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Given the full file name of a process, how can I kill it? Not only by its file name, but by full file name. I've looked into kill and pkill and they're not what I'm looking for.

  • What operating system are you using? – Jenny D May 18 '18 at 16:04
  • I used pkill and it works, pkill -9 /usr/sbin/td-agent – c4f4t0r May 18 '18 at 17:36
1

If your script can be shown by its full name including the path using ps, you can easily do that:

MYPID=$( ps faux | grep '/tmp/test.sh' | grep -vw grep | awk '{ print $2 }' );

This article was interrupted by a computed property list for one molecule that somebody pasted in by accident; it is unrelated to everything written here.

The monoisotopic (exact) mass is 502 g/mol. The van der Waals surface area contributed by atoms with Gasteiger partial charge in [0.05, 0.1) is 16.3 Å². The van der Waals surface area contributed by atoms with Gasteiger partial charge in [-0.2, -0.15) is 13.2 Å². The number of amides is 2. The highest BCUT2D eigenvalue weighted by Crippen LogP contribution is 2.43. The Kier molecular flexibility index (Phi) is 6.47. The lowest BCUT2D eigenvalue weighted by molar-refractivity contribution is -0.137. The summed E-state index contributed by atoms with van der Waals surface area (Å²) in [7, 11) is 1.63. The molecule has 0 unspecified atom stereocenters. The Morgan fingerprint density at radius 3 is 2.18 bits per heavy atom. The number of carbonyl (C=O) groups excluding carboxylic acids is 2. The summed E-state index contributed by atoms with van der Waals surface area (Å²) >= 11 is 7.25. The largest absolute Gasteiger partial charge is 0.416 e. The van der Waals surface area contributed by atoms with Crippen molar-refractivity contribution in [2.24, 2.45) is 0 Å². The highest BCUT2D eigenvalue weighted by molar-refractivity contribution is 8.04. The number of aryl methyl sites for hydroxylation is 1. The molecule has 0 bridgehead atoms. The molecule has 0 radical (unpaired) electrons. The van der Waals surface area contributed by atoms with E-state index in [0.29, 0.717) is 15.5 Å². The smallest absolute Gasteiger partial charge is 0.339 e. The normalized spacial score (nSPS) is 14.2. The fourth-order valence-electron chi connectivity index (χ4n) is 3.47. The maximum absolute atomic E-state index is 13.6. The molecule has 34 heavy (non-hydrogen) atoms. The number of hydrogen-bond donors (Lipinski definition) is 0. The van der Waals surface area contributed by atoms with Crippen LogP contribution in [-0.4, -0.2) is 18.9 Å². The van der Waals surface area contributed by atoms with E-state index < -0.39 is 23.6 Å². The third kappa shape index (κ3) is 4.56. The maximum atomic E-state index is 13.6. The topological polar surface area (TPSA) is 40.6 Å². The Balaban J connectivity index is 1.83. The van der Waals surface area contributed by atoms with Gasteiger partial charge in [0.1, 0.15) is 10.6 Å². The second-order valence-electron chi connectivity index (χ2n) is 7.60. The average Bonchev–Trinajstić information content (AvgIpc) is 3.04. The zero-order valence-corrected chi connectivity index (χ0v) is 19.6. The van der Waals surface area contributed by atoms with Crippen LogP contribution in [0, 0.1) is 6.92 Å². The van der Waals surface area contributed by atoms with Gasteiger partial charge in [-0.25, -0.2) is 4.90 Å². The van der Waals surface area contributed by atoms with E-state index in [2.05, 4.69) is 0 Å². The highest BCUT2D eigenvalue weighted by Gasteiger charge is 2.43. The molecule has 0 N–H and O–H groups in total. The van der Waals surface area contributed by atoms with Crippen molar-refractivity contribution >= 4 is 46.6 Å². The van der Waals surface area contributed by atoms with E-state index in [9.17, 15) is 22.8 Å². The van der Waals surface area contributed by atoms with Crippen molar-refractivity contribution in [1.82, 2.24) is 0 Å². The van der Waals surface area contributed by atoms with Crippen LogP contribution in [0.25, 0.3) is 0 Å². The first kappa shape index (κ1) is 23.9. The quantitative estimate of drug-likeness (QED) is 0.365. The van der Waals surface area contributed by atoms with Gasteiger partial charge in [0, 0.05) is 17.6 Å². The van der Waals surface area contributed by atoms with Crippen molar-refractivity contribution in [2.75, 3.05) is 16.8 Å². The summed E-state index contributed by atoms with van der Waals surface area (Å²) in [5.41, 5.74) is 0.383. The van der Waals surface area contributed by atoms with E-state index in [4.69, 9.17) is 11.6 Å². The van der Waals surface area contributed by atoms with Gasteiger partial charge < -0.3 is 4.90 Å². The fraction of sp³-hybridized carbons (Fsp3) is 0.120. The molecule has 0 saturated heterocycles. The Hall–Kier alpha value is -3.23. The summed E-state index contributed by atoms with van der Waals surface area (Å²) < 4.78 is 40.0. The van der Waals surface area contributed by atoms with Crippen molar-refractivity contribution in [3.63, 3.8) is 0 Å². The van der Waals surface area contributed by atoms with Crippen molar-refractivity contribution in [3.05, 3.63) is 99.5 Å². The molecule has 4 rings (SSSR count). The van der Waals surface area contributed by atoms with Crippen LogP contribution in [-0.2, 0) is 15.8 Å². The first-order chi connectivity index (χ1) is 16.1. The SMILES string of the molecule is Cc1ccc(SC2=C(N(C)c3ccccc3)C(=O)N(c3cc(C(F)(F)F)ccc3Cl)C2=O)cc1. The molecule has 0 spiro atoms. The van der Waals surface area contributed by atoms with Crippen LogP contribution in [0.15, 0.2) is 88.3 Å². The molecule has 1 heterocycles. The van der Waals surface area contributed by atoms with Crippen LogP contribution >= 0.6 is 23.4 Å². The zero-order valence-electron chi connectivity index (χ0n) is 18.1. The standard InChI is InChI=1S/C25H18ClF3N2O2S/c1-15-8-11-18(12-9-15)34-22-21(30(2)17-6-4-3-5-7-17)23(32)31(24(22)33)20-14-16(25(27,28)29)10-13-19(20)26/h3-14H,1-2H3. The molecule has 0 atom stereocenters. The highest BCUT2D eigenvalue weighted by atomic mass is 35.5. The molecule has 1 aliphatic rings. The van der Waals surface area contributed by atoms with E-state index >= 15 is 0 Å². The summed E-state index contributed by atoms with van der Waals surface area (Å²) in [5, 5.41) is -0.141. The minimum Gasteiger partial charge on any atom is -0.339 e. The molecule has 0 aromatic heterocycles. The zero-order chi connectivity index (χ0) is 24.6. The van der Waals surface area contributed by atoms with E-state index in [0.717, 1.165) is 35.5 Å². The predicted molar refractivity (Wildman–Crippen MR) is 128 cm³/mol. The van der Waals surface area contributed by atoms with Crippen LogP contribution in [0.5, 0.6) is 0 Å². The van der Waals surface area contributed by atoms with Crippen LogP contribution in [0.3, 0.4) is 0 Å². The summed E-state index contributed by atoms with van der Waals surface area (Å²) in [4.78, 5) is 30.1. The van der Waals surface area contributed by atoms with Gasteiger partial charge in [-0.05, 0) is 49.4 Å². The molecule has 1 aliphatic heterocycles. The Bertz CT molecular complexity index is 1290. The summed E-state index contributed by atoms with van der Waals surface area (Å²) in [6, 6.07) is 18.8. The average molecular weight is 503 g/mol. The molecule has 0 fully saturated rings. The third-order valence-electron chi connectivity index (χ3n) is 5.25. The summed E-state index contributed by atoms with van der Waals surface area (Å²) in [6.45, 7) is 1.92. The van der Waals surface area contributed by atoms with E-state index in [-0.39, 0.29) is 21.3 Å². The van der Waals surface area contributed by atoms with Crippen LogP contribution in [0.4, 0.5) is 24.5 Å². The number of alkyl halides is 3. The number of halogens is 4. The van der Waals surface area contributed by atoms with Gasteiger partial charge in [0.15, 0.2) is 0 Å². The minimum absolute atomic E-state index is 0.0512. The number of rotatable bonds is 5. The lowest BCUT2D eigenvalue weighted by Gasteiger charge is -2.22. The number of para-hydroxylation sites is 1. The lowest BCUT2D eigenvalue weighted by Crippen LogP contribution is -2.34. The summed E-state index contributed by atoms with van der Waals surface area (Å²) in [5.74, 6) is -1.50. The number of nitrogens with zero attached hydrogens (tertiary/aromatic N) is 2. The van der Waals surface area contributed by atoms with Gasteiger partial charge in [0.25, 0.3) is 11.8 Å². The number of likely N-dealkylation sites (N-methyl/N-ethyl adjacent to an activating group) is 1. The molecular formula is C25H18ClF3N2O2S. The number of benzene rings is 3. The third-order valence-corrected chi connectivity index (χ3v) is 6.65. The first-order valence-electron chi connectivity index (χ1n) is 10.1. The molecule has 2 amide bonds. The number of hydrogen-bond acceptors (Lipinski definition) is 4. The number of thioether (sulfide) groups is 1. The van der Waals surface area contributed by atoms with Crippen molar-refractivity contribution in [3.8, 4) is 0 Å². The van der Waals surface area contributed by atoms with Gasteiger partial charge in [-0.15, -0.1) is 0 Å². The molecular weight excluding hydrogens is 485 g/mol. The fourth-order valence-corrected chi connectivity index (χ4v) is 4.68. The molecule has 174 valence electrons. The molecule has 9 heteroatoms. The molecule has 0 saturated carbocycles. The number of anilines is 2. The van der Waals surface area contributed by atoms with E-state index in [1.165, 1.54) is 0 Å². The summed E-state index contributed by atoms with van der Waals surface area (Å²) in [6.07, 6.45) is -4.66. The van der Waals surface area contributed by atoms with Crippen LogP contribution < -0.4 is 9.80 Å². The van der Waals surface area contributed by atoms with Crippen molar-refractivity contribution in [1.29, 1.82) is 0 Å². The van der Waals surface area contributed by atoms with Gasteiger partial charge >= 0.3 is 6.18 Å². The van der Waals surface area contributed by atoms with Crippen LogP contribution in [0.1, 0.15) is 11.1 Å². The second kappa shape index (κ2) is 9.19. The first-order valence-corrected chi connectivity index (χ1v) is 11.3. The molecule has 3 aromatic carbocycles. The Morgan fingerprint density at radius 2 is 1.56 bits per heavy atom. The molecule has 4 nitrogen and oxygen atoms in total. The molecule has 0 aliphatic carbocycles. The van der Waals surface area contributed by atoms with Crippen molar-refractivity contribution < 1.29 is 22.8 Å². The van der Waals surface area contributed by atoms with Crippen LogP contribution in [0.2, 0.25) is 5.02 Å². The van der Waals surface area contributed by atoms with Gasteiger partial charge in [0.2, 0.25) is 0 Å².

echo ${MYPID};
kill -9 ${MYPID};

Note: I run it on Debian Jessie, so if you do so or use a Debian-based distro, it should work.

0

On Linux with lsof you could do this and pipe the output to kill. I use lsof to search for processes holding the executable, and then check whether the executable of that process points to the file of interest.

NAME=/my/object/that/executes
CANON=`readlink -en "$NAME"`
[ -n "$CANON" ] || exit 1
for pid in `lsof -tf -- "$CANON"`
do
 PIDEXE=`readlink -en /proc/$pid/exe`
 [ x"$CANON" == x"$PIDEXE" ] && echo $pid
done

Limitations:

This requires the executable to be still visible in the file system and you will not find processes that started with this executable in a different location or that only used the executable for bootstrapping.

And beware, this sort of thing is very sensitive to race conditions, you might end up killing innocent processes.

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